AFTER a challenging two-and-a-half years, Glasgow outdoor lifestyle brand Trakke is “busier and stronger than ever before”, according to founder Alec Farmer. 

“It is amazing,” he says. “Lockdown was challenging – we make bags for people on the go and no-one was going anywhere. It was quite scary.

"However, after closing for six weeks, we reopened and started to make face masks. For every two we sold, we donated one to someone in need, which was great. We could offer a product that was helpful to people and support different charities and organisations at the same time.”

Alec adds: “Now we are busier and stronger than ever before, with lots of exciting things happening.”

Alec started Trakke from a stall in Glasgow’s Barras market in 2010, selling bags he designed and made himself from offcuts of materials collected from skips around the city.

Realising very quickly that if you live in Glasgow a waterproof backpack is a sensible idea, Alec sourced waxed canvas – a Scottish invention that has its roots in the fishing industry – from Halley Stevensons in Dundee to create a range of durable, stylish bags that are also naturally waterproof.

The company is now based at SWG3 in Finnieston – a new showroom will open there next month – and it employs 17 staff who work a four-day week. Trakke works closely with local colleges to provide jobs for new garment production and design graduates, and boasts a significant overseas market – 50 per cent of sales are exports, with 25 per cent going to the US.

“Our focus this year has been on new products and collaborations,” explains Alec.


“Collaboration has always been important to us. We are a small British manufacturer and so we want to work with other small British manufacturers, supporting the wider British economy.
“We’re working with a sunglasses company in Kilsyth – one of only a handful still making sunglasses in the UK – on a range of high-end, plant-based frames, and with Port Glasgow-based Vango, who provide us with waste tent material, which we transform into bespoke pieces. It should launch in July and we’re calling it Past Tents.”

He adds, with a grin: “I love a good pun. “The key to collaboration, I feel, is that we should be producing something neither one of us could do without the other – better than the sum of its parts, in other words.”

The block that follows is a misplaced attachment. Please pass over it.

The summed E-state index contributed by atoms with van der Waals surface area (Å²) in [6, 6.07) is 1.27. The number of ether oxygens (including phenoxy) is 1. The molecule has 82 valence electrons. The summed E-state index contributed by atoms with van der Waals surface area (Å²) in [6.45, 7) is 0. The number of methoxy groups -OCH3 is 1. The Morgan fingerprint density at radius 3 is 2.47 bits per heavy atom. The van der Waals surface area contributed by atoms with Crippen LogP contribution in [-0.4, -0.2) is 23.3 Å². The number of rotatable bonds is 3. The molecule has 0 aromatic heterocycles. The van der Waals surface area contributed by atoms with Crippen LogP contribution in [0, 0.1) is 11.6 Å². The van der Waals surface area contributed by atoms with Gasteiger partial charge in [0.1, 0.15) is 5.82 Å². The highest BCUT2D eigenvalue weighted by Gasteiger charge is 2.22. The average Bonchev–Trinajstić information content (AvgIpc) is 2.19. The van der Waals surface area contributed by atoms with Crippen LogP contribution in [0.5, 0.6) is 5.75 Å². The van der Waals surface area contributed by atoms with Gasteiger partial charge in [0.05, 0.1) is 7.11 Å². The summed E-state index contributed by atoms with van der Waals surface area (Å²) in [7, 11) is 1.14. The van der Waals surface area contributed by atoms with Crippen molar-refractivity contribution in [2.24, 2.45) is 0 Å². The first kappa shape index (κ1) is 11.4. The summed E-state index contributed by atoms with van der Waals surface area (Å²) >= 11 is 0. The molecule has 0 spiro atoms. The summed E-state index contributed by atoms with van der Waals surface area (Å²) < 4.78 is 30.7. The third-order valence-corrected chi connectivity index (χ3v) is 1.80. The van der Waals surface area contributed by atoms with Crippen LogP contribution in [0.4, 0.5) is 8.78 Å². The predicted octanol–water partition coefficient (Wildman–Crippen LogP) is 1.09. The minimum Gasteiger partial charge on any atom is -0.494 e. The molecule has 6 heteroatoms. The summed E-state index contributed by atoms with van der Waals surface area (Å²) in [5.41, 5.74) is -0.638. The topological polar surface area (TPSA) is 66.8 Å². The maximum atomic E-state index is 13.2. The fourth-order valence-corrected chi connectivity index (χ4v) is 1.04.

Sustainability is at the heart of Trakke’s operations. Since its inception, the company has run a repair service, which means customers can bring damaged bags back to the workshop for mending. Last year, it introduced a “buy-back” initiative: Remade by Trakke, where customers can trade in an old Trakke bag, no matter its age or condition, and receive a gift card towards their next purchase.

“We restore the old bags, or – if they are beyond salvaging – turn them into something else,” explains Alec. “I always wanted to make the products live for as long as possible. There is nothing worse than thinking they might just end up in landfill.”


Almost all of the returned bags have stories attached. “I love the fact people tell us all about their backpacks, where they have been, what’s happened to them, when they bring them in for repair,” smiles Alec.

New ranges for this year include the Canna, a small backpack for everyone, and a micro backpack that they’ve called the Wee Yin.

“It’s lovely, very on-trend, but also perfect for kids,” says Alec. “We are finding that more and more of our customers have children now, and want the whole family to be kitted out with Trakke. Our community is changing, our customers are changing – we have been in Glasgow for 12 years now and while I was 20 when I started, I’m now 33, and my outlook on life has changed too. The business is evolving around its customers.”

Trakke is also working on a range of waterproof bags made from wool woven on the Isle of Bute and bonded with waxed cotton, and has plans for a clothing collection next year.

“We introduced a jacket in 2020, which was a huge success – we had a limited run of 120 and they sold out very quickly,” says Alec. “So there are lots of little stories happening, lots of adventures in fabric and design.

“The main thing is we are still here, still pushing, still developing our sustainability ethos and evolving our business.”